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<   No. 1351   2006-10-08   >

Comic #1351

1 [title]: ==Jamie's Mythbusting Show== Contacting the dead
2 Jamie: Today's myth is that you can contact the dead with a seance. Like all supernatural myths, this is of course totally implausible.
3 Jamie: We'll try to get in touch with my departed colleague, Adam.
3 [sound]: RIIING!
4 Jamie: Hello?
4 Adam: {over phone} Jamie? It's Adam. I need your help.
4 Jamie: Even dead you ruin my experiments!

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My dictionary says seance. Wikipedia says séance.

At what point does it become acceptable to spell a word adopted from another language without the accented characters?

I don't know, I'm just posing the question.

It's kind of weird that we keep the accents on any foreign words at all when they're imported into English. After all, English doesn't have accents; at least kids don't learn about them in school the same way that French kids presumably learn about accented characters when they learn to read and write. When we import words from Japanese or Arabic or whatever, we don't leave them in the glyphs of the original language - we transcribe them in to the best approximation we can with our standard 26 letters.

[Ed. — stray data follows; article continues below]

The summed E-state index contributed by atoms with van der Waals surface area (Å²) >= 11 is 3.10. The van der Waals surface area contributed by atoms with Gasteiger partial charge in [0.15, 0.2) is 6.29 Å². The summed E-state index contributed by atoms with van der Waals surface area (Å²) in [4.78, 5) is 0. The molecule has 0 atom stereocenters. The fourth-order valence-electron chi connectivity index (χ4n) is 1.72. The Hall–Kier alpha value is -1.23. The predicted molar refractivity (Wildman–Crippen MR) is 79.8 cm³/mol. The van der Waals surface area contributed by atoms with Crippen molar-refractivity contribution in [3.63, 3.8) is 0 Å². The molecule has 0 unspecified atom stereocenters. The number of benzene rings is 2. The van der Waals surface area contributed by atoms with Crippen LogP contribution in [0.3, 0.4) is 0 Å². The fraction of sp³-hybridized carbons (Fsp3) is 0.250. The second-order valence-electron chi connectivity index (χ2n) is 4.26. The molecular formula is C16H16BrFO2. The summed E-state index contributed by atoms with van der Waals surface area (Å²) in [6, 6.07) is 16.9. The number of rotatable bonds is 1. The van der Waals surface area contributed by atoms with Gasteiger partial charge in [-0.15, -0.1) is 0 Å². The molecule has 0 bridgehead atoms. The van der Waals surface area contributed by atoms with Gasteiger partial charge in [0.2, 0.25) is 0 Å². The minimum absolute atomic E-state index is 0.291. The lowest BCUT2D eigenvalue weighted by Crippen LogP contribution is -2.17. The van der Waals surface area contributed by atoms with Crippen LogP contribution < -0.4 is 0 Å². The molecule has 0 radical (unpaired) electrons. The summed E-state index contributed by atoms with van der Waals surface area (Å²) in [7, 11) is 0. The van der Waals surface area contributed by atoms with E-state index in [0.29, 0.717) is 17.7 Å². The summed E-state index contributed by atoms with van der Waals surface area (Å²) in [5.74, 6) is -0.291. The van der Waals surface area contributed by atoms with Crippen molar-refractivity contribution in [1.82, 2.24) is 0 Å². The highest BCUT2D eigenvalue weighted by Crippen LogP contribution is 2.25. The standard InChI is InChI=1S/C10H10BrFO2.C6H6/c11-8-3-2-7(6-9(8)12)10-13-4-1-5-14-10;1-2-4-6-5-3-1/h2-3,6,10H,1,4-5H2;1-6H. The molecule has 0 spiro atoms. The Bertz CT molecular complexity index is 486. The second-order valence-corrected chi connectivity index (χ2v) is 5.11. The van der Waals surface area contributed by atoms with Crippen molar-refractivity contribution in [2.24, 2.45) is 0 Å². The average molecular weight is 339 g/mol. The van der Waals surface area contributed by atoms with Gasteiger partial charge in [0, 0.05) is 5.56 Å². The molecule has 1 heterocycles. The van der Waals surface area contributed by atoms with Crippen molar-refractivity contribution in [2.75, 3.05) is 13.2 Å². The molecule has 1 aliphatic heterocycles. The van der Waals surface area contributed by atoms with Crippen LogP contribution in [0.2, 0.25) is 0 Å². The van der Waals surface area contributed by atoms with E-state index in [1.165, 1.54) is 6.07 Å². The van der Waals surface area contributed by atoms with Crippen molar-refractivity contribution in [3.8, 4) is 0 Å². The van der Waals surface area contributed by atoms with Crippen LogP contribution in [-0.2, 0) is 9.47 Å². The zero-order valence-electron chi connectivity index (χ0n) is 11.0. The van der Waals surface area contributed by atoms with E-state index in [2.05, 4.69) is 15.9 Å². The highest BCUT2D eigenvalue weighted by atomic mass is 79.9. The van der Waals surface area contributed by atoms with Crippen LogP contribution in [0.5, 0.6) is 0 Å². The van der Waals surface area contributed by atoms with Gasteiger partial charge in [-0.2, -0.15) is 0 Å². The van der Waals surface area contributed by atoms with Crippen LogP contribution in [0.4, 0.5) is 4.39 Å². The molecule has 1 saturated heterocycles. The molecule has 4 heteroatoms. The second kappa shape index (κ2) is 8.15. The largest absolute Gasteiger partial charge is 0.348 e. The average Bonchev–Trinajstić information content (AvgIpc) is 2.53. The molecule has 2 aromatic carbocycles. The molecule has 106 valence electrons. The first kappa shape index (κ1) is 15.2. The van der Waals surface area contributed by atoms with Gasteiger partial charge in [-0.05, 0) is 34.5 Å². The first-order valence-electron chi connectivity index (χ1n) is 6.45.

There's the obvious argument that an accent is only a minor change from the letters we're familiar with as English speakers, and in some cases it can help distinguish between the imported word and another word that would otherwise be spelt the same.

I'm not coming down on either side here. I'm just pointing out that it's a bit weird that some foreign words retain accents while others don't.

2016-04-22 Rerun commentary: Wikipedia has a somewhat interesting article about the usage of diacritics* in English, and Wiktionary has a list of English words commonly written with diacritics.

* The term "diacritic" is the general term for the various marks added to letters to indicate pronunciation or stress. The term "accent" is a more specific term which describes the acute accent and grave accent specifically, but not other marks such as the cedilla or umlaut.

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